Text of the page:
PT. 1 is a total burner complete with some serious ripping on the organ. PT. 2 slows it down a bit, just a tad bit, and gets just a little more serious. Both sides are bombs. The main premise is cutting it a little close to Roy Orbison's "Candy Man," which came out just a year earlier. In my opinion though The Megaton's sides are way more raw, dirty, and filthy just the way R&B should always be. Hope you go beat up some socs after listening to this one.
The Megatons - "Shimmy, Shimmy Walk PT. 1"
The Megatons - "Shimmy, Shimmy Walk PT. 2"
Saturday, September 18, 2010
It's a beautiful Saturday here in New York City and fortunately for me I have the day off. Unfortunately for my woman she has to work, so I'm dedicating this post to her. She works as a chef in a pretty popular restaurant in Manhattan and her number one passion in life is food. Let me tell you from experience, she can cook damn good. She's started her own food blog where she talks about restaurants that we've eaten at. You can check it out here, Hammy On Rye
Anyway, I was going to post a food related side today but decided to go with a very cool cover of her all time favorite soul classic, "Jimmy Mack" originally recorded by Martha & The Vandellas. Since that's a little too obvious, as it is an extremely accesible tune but one worth checking out if you haven't heard it, I'm going to post James Brown's cover of the Motown classic. The cover is actually an instrumental and features JB flexing his chops on the Hammond B3. I love the rawness of this version, it's totally stripped down to the absolute basics while retaining the charm of the original.
Hope y'all dig this one. I'll try and get a post in before I bounce to the Crescent City but I can't make a guarantee.
Friday, September 17, 2010
So, I was going to post this yesterday but didn't really have a chance. The coincidence of posting this song yesterday and the events that transpired in my neighborhood would have been uncanny. For those of you that don't know, a "tornado" or at least a very violent storm ripped through Brooklyn and Queens last night. Massive trees were ripped out of their roots, Wyckoff General Hospital (which is two blocks from my apartment) experienced tremendous damage, cars were crushed, and all around my neighborhood is the cathartic aftermath of a kind of storm that frankly I'm, and I'm sure most New Yorkers, are just not accustomed to. Luckily there's been only one reported death, not to say that one lady's life is irrelevant or undeserving of attention but thankfully and miracously no one else was killed. An event like that is a very raw reminder that were at the very fickle mercy of the earth and anything can happen at any given time.
As for the tune I'm posting, it's a whole different brand of storminess. A classic slab of Philly Northern sound chock full of xylophone and stupendous group harmonies. That drum fill at the very begining is a signal of what's to come: a moody and unstoppable track propelled by thundering drums.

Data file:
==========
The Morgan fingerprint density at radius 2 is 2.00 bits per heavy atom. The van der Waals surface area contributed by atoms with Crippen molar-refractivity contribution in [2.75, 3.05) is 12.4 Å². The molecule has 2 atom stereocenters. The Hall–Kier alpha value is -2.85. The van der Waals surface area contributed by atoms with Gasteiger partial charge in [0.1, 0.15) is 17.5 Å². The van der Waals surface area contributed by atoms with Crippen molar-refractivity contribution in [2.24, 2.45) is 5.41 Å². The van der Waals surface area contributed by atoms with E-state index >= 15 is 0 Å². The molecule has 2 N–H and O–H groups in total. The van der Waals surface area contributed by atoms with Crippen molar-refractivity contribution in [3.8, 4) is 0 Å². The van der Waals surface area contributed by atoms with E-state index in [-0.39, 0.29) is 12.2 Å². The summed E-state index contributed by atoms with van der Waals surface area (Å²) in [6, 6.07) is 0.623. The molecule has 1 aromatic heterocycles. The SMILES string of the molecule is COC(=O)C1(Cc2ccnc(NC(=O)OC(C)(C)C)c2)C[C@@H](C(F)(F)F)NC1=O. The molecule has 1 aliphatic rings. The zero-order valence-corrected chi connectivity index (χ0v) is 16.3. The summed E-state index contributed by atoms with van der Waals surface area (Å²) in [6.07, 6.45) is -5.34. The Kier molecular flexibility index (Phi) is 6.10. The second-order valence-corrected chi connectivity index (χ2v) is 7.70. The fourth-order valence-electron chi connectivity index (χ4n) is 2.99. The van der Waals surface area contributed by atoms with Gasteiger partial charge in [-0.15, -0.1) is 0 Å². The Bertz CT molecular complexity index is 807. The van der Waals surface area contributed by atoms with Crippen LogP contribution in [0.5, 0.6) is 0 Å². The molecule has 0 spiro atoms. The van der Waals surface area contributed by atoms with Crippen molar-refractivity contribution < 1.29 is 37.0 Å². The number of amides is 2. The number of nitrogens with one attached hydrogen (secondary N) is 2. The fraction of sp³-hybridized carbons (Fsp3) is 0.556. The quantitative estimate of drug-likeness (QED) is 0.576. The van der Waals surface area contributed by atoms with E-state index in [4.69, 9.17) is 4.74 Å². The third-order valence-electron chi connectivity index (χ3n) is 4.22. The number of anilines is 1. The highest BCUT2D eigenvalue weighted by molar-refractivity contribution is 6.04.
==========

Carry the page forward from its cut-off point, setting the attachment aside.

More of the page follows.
Hope y'all dig this one and I hope all my fellow New Yorkers and New Jersey-ians are safe.
Sunday, September 12, 2010
Quick little news for ya'll. I'm heading down to New Orleans for Ponderosa Stomp and to celebrate my pop's 50th birthday. Going to be on the hunt for some serious platters again. If any of ya'll are going to be down there holler at me and maybe we can say what's up. I might even get a table to sell some stuff at the record fair.
First Lee Dorsey record I'm posting was the first on my want list for a while now. The first time I heard this tune I was in my buddy Tim's car and it came on his ipod. At first it sounded like a Chuck Berry or Marty McFly standard then those drums came in and I think I literally said "Holy shit" out loud. I immediately resolved myself to finding a copy, and for a while it was one of the only Lee Dorsey Amy 45s I didn't have, but I discovered that tracking this one down was a little tricky. It almost never pops up on eBay, I didn't find it when I was in New Orleans, and had never seen it anywhere out digging. Today all my dreams came true when I pulled it out of a gentleman's box at DJ Shakey's 45 only fair. Satisfaction is mine.
This may be an obvious one for some of you but that doesn't take away from how ridiculously PERFECT this track is. In my opinion it's Lee Dorsey's finest and certainly one of Toussaint's best. Hope y'all dig this one as hard as I do.
Monday, September 6, 2010
Happy Holiday to all my fellow citizens of the United States of America out there and to those of you not celebrating Labor Day I hope today finds you all in good health. For my fellow New Yorkers, I hope you're all enjoying this ridiculously perfect weather we are having.
Instead of trying to assert any kind of small knowledge I have about today's song I'm just going to direct you to this article of amazing breadth on Soul Detective, Case Three: J. Hines.
"Victory Strut" is the perfect tune to compliment a day like today, it's celebratory and victorious sounding (as the title would lead you to believe). Hope you dig it. Be well.
Wednesday, September 1, 2010